The European Commission said Friday that the Belgian government's plans to compensate Engie-Electrabel and EDF Belgium for potential financial risks linked to long-term operation of three nuclear plants – Tihange 1, Doel 1 and Doel 2 – to be in line with EU state aid rules.
The legal foundation for the approval lies in the point that EU member states, under EU treaties, are permitted to determine their own energy mix, including nuclear power technologies.
In 2014 and 2015, Belgium arrived at two agreements with Engie-Electrabel and EDF Belgium to prolong the operating life of the three reactors. Under the agreements, the companies have committed to invest around $1.4 billion in exchange for authorizations to run the plant for another 10 years. The Doel 1 and Doel 2 plants are owned by Engie-Electrabel, while the Tihange reactor is owned by Engie-Electrabel and EDF Belgium together.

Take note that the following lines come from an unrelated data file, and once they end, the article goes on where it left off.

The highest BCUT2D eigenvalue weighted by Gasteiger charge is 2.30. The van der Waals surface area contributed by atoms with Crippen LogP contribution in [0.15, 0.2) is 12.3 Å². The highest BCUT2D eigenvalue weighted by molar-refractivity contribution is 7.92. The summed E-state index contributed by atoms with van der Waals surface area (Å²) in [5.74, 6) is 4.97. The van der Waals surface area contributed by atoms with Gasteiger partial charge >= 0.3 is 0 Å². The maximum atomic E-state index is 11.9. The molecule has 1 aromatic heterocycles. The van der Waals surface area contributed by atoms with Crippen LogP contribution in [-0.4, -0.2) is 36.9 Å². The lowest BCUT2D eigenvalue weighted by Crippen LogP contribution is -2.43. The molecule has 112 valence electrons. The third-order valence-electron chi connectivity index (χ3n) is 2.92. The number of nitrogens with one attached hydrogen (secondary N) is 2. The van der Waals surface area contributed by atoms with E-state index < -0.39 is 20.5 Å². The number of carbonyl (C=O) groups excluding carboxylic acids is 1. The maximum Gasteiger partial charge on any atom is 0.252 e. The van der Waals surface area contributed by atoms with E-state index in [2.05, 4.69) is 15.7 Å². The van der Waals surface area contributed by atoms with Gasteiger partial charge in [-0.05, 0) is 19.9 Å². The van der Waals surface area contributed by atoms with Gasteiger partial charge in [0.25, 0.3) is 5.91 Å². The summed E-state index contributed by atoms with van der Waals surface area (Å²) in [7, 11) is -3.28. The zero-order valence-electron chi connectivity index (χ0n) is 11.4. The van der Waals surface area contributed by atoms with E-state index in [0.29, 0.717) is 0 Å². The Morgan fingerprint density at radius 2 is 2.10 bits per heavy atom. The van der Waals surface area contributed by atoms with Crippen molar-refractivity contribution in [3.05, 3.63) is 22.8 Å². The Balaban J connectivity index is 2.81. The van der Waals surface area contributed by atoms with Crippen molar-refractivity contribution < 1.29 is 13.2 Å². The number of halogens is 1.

Under the agreements, the companies would receive financial compensation if Belgium decides to close the reactors before the end of the 10-year license extensions.
"Under EU rules, such state aid has to be limited and proportionate to the objectives pursued,” the Commission said Friday.
The Commission also said that Belgium has demonstrated that the measures do not unfairly distort the Belgium energy market so long as Engie-Electrabel, the major player on the Belgian electricity markets, sells to regulated markets each year a volume equivalent to the company's share of the annual production of each of the three reactors. This contingency “will ensure liquidity on Belgian electricity markets and help increase competition in the market, the Commission said.
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